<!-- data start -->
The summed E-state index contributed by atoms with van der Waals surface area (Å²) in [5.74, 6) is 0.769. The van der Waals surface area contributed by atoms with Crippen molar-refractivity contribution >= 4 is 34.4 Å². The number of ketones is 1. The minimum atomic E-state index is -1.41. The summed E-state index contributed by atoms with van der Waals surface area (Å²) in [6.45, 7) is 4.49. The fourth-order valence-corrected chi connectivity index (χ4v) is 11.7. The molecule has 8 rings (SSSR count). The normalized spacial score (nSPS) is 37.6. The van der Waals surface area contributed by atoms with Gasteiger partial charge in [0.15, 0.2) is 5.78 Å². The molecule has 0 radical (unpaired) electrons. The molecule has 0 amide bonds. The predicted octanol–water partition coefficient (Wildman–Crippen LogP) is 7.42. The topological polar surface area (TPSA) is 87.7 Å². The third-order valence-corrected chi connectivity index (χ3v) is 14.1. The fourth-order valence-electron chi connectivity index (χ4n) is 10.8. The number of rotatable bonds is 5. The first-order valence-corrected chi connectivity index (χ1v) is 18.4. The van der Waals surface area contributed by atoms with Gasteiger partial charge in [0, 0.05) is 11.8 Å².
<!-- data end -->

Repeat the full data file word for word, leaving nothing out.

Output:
The summed E-state index contributed by atoms with van der Waals surface area (Å²) in [5.74, 6) is 0.769. The van der Waals surface area contributed by atoms with Crippen molar-refractivity contribution >= 4 is 34.4 Å². The number of ketones is 1. The minimum atomic E-state index is -1.41. The summed E-state index contributed by atoms with van der Waals surface area (Å²) in [6.45, 7) is 4.49. The fourth-order valence-corrected chi connectivity index (χ4v) is 11.7. The molecule has 8 rings (SSSR count). The normalized spacial score (nSPS) is 37.6. The van der Waals surface area contributed by atoms with Gasteiger partial charge in [0.15, 0.2) is 5.78 Å². The molecule has 0 radical (unpaired) electrons. The molecule has 0 amide bonds. The predicted octanol–water partition coefficient (Wildman–Crippen LogP) is 7.42. The topological polar surface area (TPSA) is 87.7 Å². The third-order valence-corrected chi connectivity index (χ3v) is 14.1. The fourth-order valence-electron chi connectivity index (χ4n) is 10.8. The number of rotatable bonds is 5. The first-order valence-corrected chi connectivity index (χ1v) is 18.4. The van der Waals surface area contributed by atoms with Gasteiger partial charge in [0, 0.05) is 11.8 Å².